Wednesday, August 26, 2009

Fairness in Economics

One of the first things you learn in a social science class is the difference between positive and normative analysis. The two are considered kind of like opposites: positive analysis seeks to understand how things are, whereas normative analysis seeks to figure out how things should be. Another way of putting it is that positive analysis is value based, whereas normative analysis is not. Positive analysis can inform normative analysis, but the two are kept decidedly separate.

Recently in my political philosophy class, the professor was discussing how economists view fairness. He cited surveys of economists about fairness where the economists did not understand how to answer the question; they could not understand what "fairness" meant, or what it was (and those with a background in Pareto-efficiency will have an inkling for why that is). He also talked about a book that goes on for pages and pages only to conclude that fairness is a preference--like your taste for wine or where you buy your furniture. Somehow, said my professor, it seems they're missing the point.

These economists seem to have come to understand the H. economicus model so well that they actually are starting to think it, to incorporate its values, to live it. Remember that H. economicus was meant to be a strictly positive model. Whether we like it or not, people are result-oriented (which is part of what the model says)--but that by no means implies that we should be that way. The model should fit you, not the other way around.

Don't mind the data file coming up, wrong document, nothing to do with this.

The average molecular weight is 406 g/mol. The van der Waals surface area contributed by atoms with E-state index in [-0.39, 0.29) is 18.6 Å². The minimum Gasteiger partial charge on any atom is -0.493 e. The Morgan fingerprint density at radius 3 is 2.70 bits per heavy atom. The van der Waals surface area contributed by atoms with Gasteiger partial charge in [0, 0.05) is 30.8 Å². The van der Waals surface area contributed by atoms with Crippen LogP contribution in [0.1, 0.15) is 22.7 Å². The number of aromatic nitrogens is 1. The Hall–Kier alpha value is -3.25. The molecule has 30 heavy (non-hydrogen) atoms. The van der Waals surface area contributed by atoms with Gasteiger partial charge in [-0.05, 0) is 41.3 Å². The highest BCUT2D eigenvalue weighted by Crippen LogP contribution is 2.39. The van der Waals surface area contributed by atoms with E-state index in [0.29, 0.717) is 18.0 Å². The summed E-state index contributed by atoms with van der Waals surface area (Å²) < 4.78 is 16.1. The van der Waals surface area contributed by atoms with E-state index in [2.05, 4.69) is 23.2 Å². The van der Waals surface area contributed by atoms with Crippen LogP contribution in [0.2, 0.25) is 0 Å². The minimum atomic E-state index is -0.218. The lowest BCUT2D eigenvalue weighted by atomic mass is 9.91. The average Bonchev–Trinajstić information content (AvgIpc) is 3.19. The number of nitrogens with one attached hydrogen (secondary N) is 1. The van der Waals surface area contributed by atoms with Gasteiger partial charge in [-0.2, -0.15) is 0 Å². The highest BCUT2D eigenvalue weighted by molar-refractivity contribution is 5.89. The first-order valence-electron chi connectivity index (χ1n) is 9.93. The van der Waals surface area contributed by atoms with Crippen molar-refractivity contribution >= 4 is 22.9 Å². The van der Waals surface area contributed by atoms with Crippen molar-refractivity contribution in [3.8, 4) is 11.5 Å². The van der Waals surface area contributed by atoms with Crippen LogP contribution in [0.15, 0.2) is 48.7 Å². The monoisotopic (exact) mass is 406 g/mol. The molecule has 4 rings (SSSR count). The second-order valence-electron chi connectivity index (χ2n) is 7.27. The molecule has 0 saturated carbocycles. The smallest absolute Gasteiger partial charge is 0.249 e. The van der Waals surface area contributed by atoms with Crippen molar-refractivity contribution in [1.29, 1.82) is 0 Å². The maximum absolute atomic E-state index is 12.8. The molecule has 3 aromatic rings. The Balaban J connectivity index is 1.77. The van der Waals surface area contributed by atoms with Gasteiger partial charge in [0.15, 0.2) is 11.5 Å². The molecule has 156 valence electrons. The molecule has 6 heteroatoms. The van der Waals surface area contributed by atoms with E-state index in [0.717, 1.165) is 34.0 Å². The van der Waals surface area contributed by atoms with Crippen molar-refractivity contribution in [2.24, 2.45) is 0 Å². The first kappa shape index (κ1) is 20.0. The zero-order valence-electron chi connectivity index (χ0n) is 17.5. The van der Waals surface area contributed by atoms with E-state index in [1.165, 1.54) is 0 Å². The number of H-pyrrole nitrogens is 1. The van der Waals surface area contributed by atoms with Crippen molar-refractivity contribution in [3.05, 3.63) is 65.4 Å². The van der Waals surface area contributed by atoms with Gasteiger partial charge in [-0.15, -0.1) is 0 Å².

These economists, however, are going the other way around, converting themselves from H. sapiens to H. economicus; or, in other words, they are understanding their positive model in a normative way.

There are, broadly, two possible explanations for why this is occurring. First, it could be that H. economicus-type people self-select themselves into the economics discipline, so the study itself has no effect on them. Second, perhaps economists have trained themselves to think in the H. economicus direction for so long that it has in fact rubbed off on them, so that is all they see.

If so, that mindset needs to end. Fairness should be central to economics. What's the point of having wealth if various factions are going to waste it all fighting over it?

Update: I spoke too soon: it turns out that theories of rationality must necessarily contain normative notions--and H. economicus is a model of rational action. However, I stand by my broader point that fairness matters in economics, and it seems economists don't take it seriously enough. Intuitively, it seems that fairness is not only something people do care about, but should care about.

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